A judge on Friday ruled that the city of Berkeley must allow the construction of three new housing units on Haskell Street in a case that has dragged on for two years and seen neighbors accused of being Nimbys (Not in my Back Yard) pitted against self-described Yimbys (Yes in my Back Yard).
The city’s rejection of a developer’s proposal to build three new housing units on a lot at 1310 Haskell St. in West Berkeley, replacing a single home, has also taken on symbolic significance at a time when there is a housing crisis in the Bay Area and Berkeley’s Mayor Jesse Arreguín has been criticized for being “anti-development,” (a claim he denies).
Sitting in the Alameda County Superior Court in Hayward, Judge Kimberly Colwell ruled that the project should go back to council to be reconsidered. She stated that in denying approval of the project, the city did not make the findings required by the Housing Accountability Act (HAA). (See the ruling.)
It was the second time the San Francisco Bay Area Renters’ Federation (SFBARF) had sued Berkeley over this case. The city’s zoning board voted in March 2016 to approve project permits at 1310 Haskell for developer Cristian Szilagy to replace one old house with three small new ones designed by Baran Studio Architecture. Neighbors appealed, voicing opposition on grounds including parking and traffic, and council sided with them in July 2016. SFBARF successfully sued to get the project reconsidered, which brought it back to council in February of this year. But council voted it down again, prompting another lawsuit.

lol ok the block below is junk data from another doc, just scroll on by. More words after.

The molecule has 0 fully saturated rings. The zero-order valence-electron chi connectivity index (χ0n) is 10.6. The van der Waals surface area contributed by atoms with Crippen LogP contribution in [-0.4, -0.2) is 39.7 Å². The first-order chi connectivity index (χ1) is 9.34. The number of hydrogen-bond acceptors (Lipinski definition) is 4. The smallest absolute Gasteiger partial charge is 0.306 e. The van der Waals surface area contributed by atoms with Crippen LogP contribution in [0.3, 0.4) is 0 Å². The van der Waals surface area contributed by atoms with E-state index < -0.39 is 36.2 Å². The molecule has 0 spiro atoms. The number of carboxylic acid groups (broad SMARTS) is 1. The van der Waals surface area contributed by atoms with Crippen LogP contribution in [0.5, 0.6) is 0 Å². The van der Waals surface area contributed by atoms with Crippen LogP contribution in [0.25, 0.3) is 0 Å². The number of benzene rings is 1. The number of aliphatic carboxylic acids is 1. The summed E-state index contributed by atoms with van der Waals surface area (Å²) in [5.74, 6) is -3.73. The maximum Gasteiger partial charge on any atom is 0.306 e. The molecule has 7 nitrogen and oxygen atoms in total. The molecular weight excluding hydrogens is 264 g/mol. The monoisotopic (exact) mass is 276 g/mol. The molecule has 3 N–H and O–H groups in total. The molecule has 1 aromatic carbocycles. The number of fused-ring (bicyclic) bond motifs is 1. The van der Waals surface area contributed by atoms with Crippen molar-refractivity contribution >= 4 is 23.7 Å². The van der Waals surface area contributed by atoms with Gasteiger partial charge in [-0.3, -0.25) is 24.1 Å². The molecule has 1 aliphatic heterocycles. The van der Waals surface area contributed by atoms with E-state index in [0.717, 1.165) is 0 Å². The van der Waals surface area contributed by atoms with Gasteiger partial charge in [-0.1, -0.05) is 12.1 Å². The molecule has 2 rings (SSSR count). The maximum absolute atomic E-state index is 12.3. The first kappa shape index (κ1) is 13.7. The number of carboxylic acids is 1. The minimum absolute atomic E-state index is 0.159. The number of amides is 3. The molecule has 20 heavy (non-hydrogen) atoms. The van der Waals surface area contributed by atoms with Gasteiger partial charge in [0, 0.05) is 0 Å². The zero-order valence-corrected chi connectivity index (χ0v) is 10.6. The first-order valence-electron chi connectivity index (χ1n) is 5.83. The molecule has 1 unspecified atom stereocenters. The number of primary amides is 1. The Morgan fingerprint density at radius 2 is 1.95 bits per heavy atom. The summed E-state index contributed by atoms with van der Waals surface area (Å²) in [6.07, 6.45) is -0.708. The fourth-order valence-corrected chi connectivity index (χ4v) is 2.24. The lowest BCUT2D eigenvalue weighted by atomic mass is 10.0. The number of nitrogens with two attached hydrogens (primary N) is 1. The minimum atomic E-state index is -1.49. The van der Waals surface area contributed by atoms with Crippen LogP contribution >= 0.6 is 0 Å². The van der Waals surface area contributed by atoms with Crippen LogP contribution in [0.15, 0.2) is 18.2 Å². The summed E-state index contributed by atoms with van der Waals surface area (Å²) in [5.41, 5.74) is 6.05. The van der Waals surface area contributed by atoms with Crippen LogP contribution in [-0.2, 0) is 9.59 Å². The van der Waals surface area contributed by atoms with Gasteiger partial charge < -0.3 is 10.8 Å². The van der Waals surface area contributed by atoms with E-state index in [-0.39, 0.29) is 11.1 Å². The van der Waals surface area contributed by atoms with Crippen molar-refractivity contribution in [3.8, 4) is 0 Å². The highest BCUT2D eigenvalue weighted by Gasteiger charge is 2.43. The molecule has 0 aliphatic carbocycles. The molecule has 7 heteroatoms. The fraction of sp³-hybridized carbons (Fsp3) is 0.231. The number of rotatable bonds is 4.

“Berkeley is on the cutting edge of law avoidance”
“Berkeley cannot exempt itself from the state’s housing laws,” said Ryan Patterson, the attorney representing SFBARF, after the ruling. “The law says that if a project meets all objective code requirements, it must be approved.” He added: “Berkeley is on the cutting edge of law avoidance.”
Berkeley City Attorney Zach Cowan had made clear to the council during previous discussions that its reason to deny the project did not hold up legally, a fact that was raised by Judge Colwell in the courtroom Friday.
According to the Housing Accountability Act, if a housing development meets a city’s zoning and planning guidelines, it can only be denied if it has a “specific adverse impact on public health or safety.” According to the city staff, there were no issues that would disqualify the project. The council did not base its decision on an adverse impact, however. Instead, Mayor Arreguín said that while the HAA would require the city to issue a use permit for the new project, the necessary demolition permit for the existing single-family house on the site was not covered by the HAA. He said if the project kept the existing house and proposed another three units on the site, eliminating the need for a demolition permit, it would not raise any issues.